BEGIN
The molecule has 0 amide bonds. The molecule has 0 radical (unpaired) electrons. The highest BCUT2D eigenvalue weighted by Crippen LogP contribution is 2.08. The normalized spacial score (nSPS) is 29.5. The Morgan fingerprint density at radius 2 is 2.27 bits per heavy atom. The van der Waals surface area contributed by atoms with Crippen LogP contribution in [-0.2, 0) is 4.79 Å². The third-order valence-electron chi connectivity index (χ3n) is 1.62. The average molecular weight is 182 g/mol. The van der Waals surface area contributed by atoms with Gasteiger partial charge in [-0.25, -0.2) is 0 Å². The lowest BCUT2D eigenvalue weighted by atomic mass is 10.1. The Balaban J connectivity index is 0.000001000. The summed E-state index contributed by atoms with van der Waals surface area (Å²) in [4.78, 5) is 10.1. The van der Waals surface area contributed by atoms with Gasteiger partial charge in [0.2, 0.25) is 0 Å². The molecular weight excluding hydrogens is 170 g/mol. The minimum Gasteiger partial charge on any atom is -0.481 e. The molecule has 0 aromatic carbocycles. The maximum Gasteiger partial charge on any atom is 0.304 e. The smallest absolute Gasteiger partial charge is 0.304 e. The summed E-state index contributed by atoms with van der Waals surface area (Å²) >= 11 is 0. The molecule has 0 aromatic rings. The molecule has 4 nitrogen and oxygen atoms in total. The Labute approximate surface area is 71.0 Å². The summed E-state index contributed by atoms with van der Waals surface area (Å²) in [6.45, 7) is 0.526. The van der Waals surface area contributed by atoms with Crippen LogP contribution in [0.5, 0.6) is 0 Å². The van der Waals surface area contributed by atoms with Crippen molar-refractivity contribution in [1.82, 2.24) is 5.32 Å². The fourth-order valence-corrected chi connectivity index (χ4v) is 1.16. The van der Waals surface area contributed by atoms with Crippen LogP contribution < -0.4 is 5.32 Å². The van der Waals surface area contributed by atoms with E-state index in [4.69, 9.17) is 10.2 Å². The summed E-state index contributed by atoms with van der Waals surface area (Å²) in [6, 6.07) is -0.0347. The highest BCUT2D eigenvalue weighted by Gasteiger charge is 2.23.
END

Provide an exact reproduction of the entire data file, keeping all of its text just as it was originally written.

The molecule has 0 amide bonds. The molecule has 0 radical (unpaired) electrons. The highest BCUT2D eigenvalue weighted by Crippen LogP contribution is 2.08. The normalized spacial score (nSPS) is 29.5. The Morgan fingerprint density at radius 2 is 2.27 bits per heavy atom. The van der Waals surface area contributed by atoms with Crippen LogP contribution in [-0.2, 0) is 4.79 Å². The third-order valence-electron chi connectivity index (χ3n) is 1.62. The average molecular weight is 182 g/mol. The van der Waals surface area contributed by atoms with Gasteiger partial charge in [-0.25, -0.2) is 0 Å². The lowest BCUT2D eigenvalue weighted by atomic mass is 10.1. The Balaban J connectivity index is 0.000001000. The summed E-state index contributed by atoms with van der Waals surface area (Å²) in [4.78, 5) is 10.1. The van der Waals surface area contributed by atoms with Gasteiger partial charge in [0.2, 0.25) is 0 Å². The molecular weight excluding hydrogens is 170 g/mol. The minimum Gasteiger partial charge on any atom is -0.481 e. The molecule has 0 aromatic carbocycles. The maximum Gasteiger partial charge on any atom is 0.304 e. The smallest absolute Gasteiger partial charge is 0.304 e. The summed E-state index contributed by atoms with van der Waals surface area (Å²) >= 11 is 0. The molecule has 0 aromatic rings. The molecule has 4 nitrogen and oxygen atoms in total. The Labute approximate surface area is 71.0 Å². The summed E-state index contributed by atoms with van der Waals surface area (Å²) in [6.45, 7) is 0.526. The van der Waals surface area contributed by atoms with Crippen LogP contribution in [0.5, 0.6) is 0 Å². The van der Waals surface area contributed by atoms with Crippen molar-refractivity contribution in [1.82, 2.24) is 5.32 Å². The fourth-order valence-corrected chi connectivity index (χ4v) is 1.16. The van der Waals surface area contributed by atoms with Crippen LogP contribution < -0.4 is 5.32 Å². The van der Waals surface area contributed by atoms with E-state index in [4.69, 9.17) is 10.2 Å². The summed E-state index contributed by atoms with van der Waals surface area (Å²) in [6, 6.07) is -0.0347. The highest BCUT2D eigenvalue weighted by Gasteiger charge is 2.23.